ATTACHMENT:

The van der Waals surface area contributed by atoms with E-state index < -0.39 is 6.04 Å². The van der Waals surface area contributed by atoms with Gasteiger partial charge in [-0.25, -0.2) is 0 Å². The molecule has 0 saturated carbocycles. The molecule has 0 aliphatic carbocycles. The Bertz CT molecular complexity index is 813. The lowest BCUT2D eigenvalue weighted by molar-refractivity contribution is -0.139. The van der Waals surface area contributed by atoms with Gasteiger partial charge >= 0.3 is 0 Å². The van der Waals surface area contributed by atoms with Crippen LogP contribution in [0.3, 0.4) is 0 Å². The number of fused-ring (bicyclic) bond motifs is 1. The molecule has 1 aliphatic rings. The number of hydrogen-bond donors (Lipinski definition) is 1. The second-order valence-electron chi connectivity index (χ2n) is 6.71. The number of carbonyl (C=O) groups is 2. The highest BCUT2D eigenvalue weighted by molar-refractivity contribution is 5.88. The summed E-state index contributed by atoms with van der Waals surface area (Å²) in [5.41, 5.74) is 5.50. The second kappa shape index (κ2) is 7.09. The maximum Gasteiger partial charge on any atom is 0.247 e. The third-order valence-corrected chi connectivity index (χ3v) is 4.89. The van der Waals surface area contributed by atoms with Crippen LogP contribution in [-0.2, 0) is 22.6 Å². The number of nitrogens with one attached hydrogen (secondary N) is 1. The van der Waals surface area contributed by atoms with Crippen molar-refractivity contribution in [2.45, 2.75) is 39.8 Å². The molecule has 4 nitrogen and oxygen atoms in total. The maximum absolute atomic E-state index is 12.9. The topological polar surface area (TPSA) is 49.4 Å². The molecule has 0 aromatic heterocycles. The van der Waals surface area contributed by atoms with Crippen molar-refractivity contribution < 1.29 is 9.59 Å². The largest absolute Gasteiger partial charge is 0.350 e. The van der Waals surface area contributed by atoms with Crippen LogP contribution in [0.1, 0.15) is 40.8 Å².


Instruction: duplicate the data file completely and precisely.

The van der Waals surface area contributed by atoms with E-state index < -0.39 is 6.04 Å². The van der Waals surface area contributed by atoms with Gasteiger partial charge in [-0.25, -0.2) is 0 Å². The molecule has 0 saturated carbocycles. The molecule has 0 aliphatic carbocycles. The Bertz CT molecular complexity index is 813. The lowest BCUT2D eigenvalue weighted by molar-refractivity contribution is -0.139. The van der Waals surface area contributed by atoms with Gasteiger partial charge >= 0.3 is 0 Å². The van der Waals surface area contributed by atoms with Crippen LogP contribution in [0.3, 0.4) is 0 Å². The number of fused-ring (bicyclic) bond motifs is 1. The molecule has 1 aliphatic rings. The number of hydrogen-bond donors (Lipinski definition) is 1. The second-order valence-electron chi connectivity index (χ2n) is 6.71. The number of carbonyl (C=O) groups is 2. The highest BCUT2D eigenvalue weighted by molar-refractivity contribution is 5.88. The summed E-state index contributed by atoms with van der Waals surface area (Å²) in [5.41, 5.74) is 5.50. The second kappa shape index (κ2) is 7.09. The maximum Gasteiger partial charge on any atom is 0.247 e. The third-order valence-corrected chi connectivity index (χ3v) is 4.89. The van der Waals surface area contributed by atoms with Crippen LogP contribution in [-0.2, 0) is 22.6 Å². The number of nitrogens with one attached hydrogen (secondary N) is 1. The van der Waals surface area contributed by atoms with Crippen molar-refractivity contribution in [2.45, 2.75) is 39.8 Å². The molecule has 4 nitrogen and oxygen atoms in total. The maximum absolute atomic E-state index is 12.9. The topological polar surface area (TPSA) is 49.4 Å². The molecule has 0 aromatic heterocycles. The van der Waals surface area contributed by atoms with Crippen molar-refractivity contribution < 1.29 is 9.59 Å². The largest absolute Gasteiger partial charge is 0.350 e. The van der Waals surface area contributed by atoms with Crippen LogP contribution in [0.1, 0.15) is 40.8 Å².